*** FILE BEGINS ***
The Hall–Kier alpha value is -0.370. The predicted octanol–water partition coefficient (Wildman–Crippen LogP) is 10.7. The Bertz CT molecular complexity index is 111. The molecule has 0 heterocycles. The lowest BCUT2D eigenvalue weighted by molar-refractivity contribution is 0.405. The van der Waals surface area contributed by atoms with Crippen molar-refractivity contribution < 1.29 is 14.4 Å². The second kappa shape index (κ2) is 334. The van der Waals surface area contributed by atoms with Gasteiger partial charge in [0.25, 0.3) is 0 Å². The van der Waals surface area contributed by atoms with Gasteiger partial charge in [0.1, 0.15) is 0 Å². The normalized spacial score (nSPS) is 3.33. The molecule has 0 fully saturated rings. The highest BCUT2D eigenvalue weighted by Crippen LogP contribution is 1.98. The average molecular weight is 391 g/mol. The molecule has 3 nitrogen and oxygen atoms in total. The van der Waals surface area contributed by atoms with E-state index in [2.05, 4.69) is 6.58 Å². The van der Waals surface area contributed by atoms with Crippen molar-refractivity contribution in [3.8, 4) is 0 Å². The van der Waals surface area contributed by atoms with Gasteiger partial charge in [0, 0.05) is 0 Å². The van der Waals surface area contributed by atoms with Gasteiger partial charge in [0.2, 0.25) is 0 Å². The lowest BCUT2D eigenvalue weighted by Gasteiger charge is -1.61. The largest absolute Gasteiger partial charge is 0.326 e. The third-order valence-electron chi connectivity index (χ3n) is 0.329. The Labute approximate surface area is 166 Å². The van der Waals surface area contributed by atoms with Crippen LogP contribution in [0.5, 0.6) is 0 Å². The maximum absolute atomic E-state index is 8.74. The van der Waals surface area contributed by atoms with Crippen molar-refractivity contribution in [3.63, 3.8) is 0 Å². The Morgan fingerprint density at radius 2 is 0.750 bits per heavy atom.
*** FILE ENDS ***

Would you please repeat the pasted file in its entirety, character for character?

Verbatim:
The Hall–Kier alpha value is -0.370. The predicted octanol–water partition coefficient (Wildman–Crippen LogP) is 10.7. The Bertz CT molecular complexity index is 111. The molecule has 0 heterocycles. The lowest BCUT2D eigenvalue weighted by molar-refractivity contribution is 0.405. The van der Waals surface area contributed by atoms with Crippen molar-refractivity contribution < 1.29 is 14.4 Å². The second kappa shape index (κ2) is 334. The van der Waals surface area contributed by atoms with Gasteiger partial charge in [0.25, 0.3) is 0 Å². The van der Waals surface area contributed by atoms with Gasteiger partial charge in [0.1, 0.15) is 0 Å². The normalized spacial score (nSPS) is 3.33. The molecule has 0 fully saturated rings. The highest BCUT2D eigenvalue weighted by Crippen LogP contribution is 1.98. The average molecular weight is 391 g/mol. The molecule has 3 nitrogen and oxygen atoms in total. The van der Waals surface area contributed by atoms with E-state index in [2.05, 4.69) is 6.58 Å². The van der Waals surface area contributed by atoms with Crippen molar-refractivity contribution in [3.8, 4) is 0 Å². The van der Waals surface area contributed by atoms with Gasteiger partial charge in [0, 0.05) is 0 Å². The van der Waals surface area contributed by atoms with Gasteiger partial charge in [0.2, 0.25) is 0 Å². The lowest BCUT2D eigenvalue weighted by Gasteiger charge is -1.61. The largest absolute Gasteiger partial charge is 0.326 e. The third-order valence-electron chi connectivity index (χ3n) is 0.329. The Labute approximate surface area is 166 Å². The van der Waals surface area contributed by atoms with Crippen LogP contribution in [0.5, 0.6) is 0 Å². The maximum absolute atomic E-state index is 8.74. The van der Waals surface area contributed by atoms with Crippen molar-refractivity contribution in [3.63, 3.8) is 0 Å². The Morgan fingerprint density at radius 2 is 0.750 bits per heavy atom.